Most resolutions and goals have gone south since the new year was ushered in. Who could ever have predicted such a global detour?
One thing is certain: Demands on the home have spiked during the pandemic. And more than 100 million Americans have been working remotely, according to Gallup.
While many activities are on hold -- travel, concerts, sporting events -- the more time we're spending at home, the more inspired we are to make changes. We're dreaming more about those spa baths and vacation-inspired outdoor spaces. Remodeling most definitely is on the table for a growing number of Americans. It's all about making spaces more beautiful and more efficient.
According to a survey of nearly 1,000 U.S. homeowners by Houzz, nearly 4 in 5 (79%) are considering major home remodeling and design projects -- and the bath is close to the top of the list.
Along with the pivoting, there's an unexpected twist -- one that surprisingly has to do with cancel culture. In the real estate world, a major conversation affecting the parlance of residential listings is percolating. The "master bedroom" and "master bath" are being canceled. It's about the adjective "master," which is being called out for racial or sexual connotations. So now real estate professionals are struggling with substitutes like "primary" bath. Nothing has stuck, so far.
One thing that won't change is the continuing desire for bath customization, no matter what the size of the room. Many homeowners, especially those who are remodeling, are moving away from cookie-cutter styles. They're opting to show off their personalities with choices of bath fixtures, surfaces, cabinetry, hardware and lighting.
Showers are more bespoke -- tapping into personalizing experiences with multifunction sprays and rain faucets. There are more choices for faucet handles. Brizo's new Kintsu collection even offers custom inlays to match any material, in addition to standard teak, concrete and mother of pearl.
Wellness and smart tech continue to drive some bath selections. The desire for a chill-out ambience is piquing interest in soaking tubs. A new showerhead from Moen offers four different aromatherapy experiences: Tropical Day, Zen Time, Energetic Morning and Sweet Morning. It works much like your Nespresso maker -- pop in a pretty colored capsule and voila! INLY, a French company, makes the recyclable aluminum fragrance capsules, filled with essential oils that offer a range of scent combinations, like lemongrass, neroli and vanilla; lavender, vanilla and tea time; lemon, pine and citrus; and berry, geranium and vanilla.
Freestanding or soaking tubs still dominate the bath landscape. And they continue to evolve. Even classic white is getting a fresh look. Kallista's new Argile collection (pronounced ar-zjeel; it means "clay" in French) adds a raised textural pattern to its sculptural bathtub and vessel sink. The cast stone material has a matte finish called Honed White.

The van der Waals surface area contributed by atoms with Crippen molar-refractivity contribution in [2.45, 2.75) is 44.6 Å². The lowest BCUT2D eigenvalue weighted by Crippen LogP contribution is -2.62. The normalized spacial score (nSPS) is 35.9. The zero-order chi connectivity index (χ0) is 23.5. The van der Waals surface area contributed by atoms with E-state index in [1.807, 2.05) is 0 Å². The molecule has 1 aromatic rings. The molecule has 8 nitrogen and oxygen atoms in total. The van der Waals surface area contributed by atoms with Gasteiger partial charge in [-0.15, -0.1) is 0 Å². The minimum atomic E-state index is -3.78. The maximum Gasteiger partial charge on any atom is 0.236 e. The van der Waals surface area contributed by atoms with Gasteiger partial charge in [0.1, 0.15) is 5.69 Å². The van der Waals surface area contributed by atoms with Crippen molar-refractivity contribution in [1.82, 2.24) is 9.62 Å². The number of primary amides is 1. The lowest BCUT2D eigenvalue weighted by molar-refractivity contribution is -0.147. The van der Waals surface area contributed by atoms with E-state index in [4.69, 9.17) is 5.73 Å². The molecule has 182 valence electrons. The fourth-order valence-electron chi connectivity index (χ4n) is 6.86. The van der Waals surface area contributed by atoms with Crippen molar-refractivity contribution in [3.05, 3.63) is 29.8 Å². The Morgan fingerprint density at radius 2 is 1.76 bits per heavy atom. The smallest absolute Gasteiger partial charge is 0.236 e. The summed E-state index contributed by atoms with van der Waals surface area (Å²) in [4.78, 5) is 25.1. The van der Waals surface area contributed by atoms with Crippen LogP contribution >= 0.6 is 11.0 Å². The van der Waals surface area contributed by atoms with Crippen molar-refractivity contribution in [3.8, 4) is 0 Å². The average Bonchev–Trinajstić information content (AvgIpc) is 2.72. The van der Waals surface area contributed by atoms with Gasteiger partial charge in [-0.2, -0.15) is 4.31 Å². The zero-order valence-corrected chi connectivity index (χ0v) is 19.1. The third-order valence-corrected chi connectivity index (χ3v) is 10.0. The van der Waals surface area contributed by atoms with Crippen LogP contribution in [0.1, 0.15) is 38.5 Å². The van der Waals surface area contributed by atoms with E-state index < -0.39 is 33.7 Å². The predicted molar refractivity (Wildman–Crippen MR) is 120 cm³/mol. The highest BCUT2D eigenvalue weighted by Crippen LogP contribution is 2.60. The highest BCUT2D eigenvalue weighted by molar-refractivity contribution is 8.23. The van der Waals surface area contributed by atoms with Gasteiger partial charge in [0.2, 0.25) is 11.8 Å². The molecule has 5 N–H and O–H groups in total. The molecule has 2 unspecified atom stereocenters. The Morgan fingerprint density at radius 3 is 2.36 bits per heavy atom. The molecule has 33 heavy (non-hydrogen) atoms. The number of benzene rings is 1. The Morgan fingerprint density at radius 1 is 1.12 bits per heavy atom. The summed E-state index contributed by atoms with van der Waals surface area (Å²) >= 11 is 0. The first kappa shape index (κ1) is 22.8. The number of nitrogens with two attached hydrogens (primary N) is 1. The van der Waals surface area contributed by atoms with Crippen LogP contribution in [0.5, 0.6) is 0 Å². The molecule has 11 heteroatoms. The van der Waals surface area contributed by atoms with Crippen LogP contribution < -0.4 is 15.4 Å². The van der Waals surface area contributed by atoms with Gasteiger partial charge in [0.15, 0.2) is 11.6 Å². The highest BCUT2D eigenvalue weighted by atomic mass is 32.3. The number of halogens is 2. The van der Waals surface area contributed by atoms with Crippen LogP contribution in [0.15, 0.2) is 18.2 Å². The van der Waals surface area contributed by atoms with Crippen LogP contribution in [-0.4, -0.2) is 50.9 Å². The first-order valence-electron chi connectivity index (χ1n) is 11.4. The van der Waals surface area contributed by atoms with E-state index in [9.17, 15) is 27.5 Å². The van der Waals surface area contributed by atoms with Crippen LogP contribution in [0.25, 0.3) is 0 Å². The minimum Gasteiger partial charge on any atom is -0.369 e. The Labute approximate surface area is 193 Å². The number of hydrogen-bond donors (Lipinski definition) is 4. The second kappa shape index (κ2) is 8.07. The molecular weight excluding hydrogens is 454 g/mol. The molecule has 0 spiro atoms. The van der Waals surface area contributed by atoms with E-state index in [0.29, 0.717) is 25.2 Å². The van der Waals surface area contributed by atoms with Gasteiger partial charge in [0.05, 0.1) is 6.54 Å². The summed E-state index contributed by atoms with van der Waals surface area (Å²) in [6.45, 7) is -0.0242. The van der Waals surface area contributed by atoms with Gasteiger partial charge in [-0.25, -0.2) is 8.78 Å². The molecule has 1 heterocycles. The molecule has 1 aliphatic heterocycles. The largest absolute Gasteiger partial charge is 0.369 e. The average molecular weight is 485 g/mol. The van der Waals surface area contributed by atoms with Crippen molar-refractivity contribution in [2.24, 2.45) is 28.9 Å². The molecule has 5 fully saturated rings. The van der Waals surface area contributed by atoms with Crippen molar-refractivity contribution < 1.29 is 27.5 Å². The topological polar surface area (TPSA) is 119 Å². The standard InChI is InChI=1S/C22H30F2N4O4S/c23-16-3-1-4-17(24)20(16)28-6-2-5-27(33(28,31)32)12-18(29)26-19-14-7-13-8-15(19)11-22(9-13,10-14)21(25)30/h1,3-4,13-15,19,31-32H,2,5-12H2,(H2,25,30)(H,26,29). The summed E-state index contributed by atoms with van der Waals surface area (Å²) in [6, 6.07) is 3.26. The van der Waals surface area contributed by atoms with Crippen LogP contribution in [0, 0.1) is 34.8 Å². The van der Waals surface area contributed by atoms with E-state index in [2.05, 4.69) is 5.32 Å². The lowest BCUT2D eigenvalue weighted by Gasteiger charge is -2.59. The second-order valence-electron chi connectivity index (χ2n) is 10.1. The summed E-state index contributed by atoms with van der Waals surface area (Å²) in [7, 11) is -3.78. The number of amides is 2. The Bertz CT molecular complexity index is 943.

Besides stone, concrete, quartz and resin, metals are making a statement, and these allow a range of alluring shapes. Thompson Traders' new Quintana collection, designed by Kara Cox, mixes lustrous silver and brushed gold.
While integrated sinks are a standard in modern design, vessel sinks are attracting a new audience. Bowls have been extended into more shallow basins, ovals or rectangular, with squared or rounded edges. These are especially suited to the European style of floating cabinetry.
Round shapes -- the bigger the better -- also are emerging as a new favorite in mirror design. Many bath mirrors have integrated LED lighting, some of which can change colors.
Floating vanities or counters have gained traction, not only for the aesthetic but for the practicality in tight or narrow spaces, as well as easier cleaning. They also may include towel bars or racks, but any of these add-ons are done in minimal style that keeps the look light.
Washstands draw interest, especially with more industrial style in stainless steel or blackened steel frames. In Europe, some are finished in powder-coated aluminum in soft blue-green or terra cotta. The sink-on-stand takes on a more glamorous look in polished brass with marble.
Still, there are plenty of options for vanity furniture. Retailers like Restoration Hardware and Pottery Barn sell vanities as well as faucets and accessories in a wide range of modern and traditional styles. Materials include painted, stained or natural wood to special finishes like textured shagreen (at RH, with white marble top, brass pulls, and brass sabots on feet). These pieces are well-crafted; the cabinet for Ambella Home's Labyrinth vanity easily could stand in an elegant living room.